Shareholder Oppression and Reasonable Expectations: Of Change, Gifts, and Inheritances in Close Corporation Disputes
75 Pages Posted: 22 Jan 2002 Last revised: 24 Aug 2010
Date Written: August 23, 2010
By identifying and protecting the "reasonable expectations" of close corporation stockholders, the doctrine of shareholder oppression attempts to safeguard the close corporation minority investor from the improper exercise of majority control. The leading formulation of the reasonable expectations inquiry focuses on the shareholder's expectations at the time he decided to invest in the business. For the disputes that characterize most of the published oppression decisions, this "time of investment" focus is suitable, as the aggrieved shareholder is usually complaining about expectations that were established around the time of the shareholder's actual commitment of capital to the business.
In certain significant contexts, however, a time of investment focus is problematic. First, a strict time of investment standard seems to ignore the possibility that post-investment expectations may arise. Focusing on one point in time - the time of investment - to measure the shareholder's expectations fails to capture potentially valid and reasonable expectations that may develop well after a shareholder commits capital to the venture.
Second, a strict time of investment framework fails to account for close corporation shareholders who have made no investment at all in the company. This group of "non-investing shareholders" includes, among others, stockholders who receive their shares as gifts or inheritances. Because these shareholders have committed no capital themselves, there is, literally-speaking, no "time of investment" peculiar to them. For this group, therefore, an assessment of reasonable expectations at the time of investment may lead to a conclusion that no specific reasonable expectations exist at all.
This Article analyzes whether and how the reasonable expectations inquiry could be applied to these changing expectations and non-investing shareholder cases. By conceiving of oppression as a doctrine that protects the fair value of the shareholder's investment, this Article provides a context for thinking about the purpose of the shareholder oppression doctrine and its accompanying reasonable expectations inquiry. Using this "investment model" of oppression as a guide, the Article argues that the law should view a reasonable expectation as a bargain struck between majority and minority shareholders over a specific entitlement the minority is to receive in return for its investment in the company. Because majority and minority shareholders may strike these "investment bargains" throughout their participation in a close corporation, the Article contends that the oppression doctrine should look for evidence of such bargains during the entirety of the shareholders' relationship, rather than merely at the narrower time of investment. The reasonable expectations inquiry, therefore, should reflect this broader perspective. Moreover, although non-investing stockholders do not, by definition, commit any of their own capital to the company, they too may reach mutual understandings with the majority that, if proven, should be protected as investment bargains.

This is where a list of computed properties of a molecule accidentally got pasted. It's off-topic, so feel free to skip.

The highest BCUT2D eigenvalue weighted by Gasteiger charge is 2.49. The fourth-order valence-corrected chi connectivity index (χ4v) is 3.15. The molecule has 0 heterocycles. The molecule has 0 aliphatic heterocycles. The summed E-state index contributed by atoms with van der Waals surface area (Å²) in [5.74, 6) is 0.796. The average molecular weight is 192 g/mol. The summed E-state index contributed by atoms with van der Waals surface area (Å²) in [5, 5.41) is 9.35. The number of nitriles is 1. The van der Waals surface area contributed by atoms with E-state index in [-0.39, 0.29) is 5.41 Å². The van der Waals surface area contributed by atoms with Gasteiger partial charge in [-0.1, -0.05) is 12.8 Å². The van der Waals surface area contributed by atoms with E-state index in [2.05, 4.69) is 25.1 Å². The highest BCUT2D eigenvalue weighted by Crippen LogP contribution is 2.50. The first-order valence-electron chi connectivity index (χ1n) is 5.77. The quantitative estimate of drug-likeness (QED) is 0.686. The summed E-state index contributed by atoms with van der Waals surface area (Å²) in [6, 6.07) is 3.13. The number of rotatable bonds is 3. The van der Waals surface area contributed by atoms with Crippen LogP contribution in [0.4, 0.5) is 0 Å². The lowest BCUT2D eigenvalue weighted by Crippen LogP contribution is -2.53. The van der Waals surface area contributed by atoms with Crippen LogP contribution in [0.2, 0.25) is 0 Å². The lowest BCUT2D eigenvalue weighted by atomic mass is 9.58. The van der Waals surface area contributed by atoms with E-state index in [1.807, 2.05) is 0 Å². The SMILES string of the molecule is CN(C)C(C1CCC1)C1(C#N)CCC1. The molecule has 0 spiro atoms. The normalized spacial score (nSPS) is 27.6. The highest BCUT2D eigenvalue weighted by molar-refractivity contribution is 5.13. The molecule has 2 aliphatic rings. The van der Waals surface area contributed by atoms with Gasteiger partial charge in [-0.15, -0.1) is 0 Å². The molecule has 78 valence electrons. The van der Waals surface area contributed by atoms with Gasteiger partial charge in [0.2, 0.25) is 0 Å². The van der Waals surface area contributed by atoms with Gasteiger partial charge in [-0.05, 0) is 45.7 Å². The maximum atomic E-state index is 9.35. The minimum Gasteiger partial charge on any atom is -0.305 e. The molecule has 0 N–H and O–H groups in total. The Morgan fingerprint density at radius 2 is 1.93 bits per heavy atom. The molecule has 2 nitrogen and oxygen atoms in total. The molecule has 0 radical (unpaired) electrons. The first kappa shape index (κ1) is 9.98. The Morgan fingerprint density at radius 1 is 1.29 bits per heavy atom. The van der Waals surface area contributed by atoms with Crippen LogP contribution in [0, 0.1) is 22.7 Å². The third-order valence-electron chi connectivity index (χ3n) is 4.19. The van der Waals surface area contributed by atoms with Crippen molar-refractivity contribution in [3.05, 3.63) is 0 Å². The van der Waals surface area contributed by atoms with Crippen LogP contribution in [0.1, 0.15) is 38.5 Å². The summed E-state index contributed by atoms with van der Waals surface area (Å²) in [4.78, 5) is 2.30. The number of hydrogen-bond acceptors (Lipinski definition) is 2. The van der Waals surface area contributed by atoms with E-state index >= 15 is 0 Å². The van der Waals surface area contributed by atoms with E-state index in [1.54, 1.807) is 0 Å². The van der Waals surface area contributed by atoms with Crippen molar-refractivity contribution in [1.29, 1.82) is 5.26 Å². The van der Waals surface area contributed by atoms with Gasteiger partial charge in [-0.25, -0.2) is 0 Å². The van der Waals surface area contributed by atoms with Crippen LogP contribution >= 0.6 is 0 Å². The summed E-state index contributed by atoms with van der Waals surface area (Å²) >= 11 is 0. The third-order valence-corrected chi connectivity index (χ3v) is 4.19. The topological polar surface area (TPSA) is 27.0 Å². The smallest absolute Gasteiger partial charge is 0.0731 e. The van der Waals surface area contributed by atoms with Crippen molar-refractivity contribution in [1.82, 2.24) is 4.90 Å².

Part I of this Article discusses the nature of the close corporation and explains the development of the doctrine of shareholder oppression. Part II describes the investment model of oppression and the special nature of the close corporation shareholder's investment. While a time of investment focus for measuring reasonable expectations is not well-suited to disputes involving changing expectations or non-investing shareholders, this Part explains that a time of investment inquiry is nevertheless consistent with the theory of the investment model. Building on this analysis, Part III discusses the problems presented by shareholder expectations that change over time. Because corporate law seeks to prevent freeze-out conduct, this Part argues that the law should protect post-investment expectations. Moreover, by drawing from relational contract theory, this Part provides an additional basis for validating and enforcing post-investment expectations, even when the minority has provided no additional consideration. Part IV explores the puzzle of the non-investing shareholder and the various positions that the oppression doctrine could take towards these parties. After discussing whether non-investing shareholders should have (1) no specific reasonable expectations at all, (2) only the specific reasonable expectations of their investing transferors, or (3) any specific reasonable expectations that can be proven, this Part concludes that the third alternative promotes fairness and provides consistency with the investment model of oppression. Finally, Part V considers the role of the transferor's intent in single-founder cases. Rather than serving to bind successor shareholders, this Part suggests that the founder's intent should serve merely as an evidentiary factor in the reasonable expectations analysis.
Keywords: corporation, oppression, close corporation, closely held, shareholder oppression, fiduciary duty, gift, inheritance, expectation, reasonable expectation
JEL Classification: K22
Suggested Citation: Suggested Citation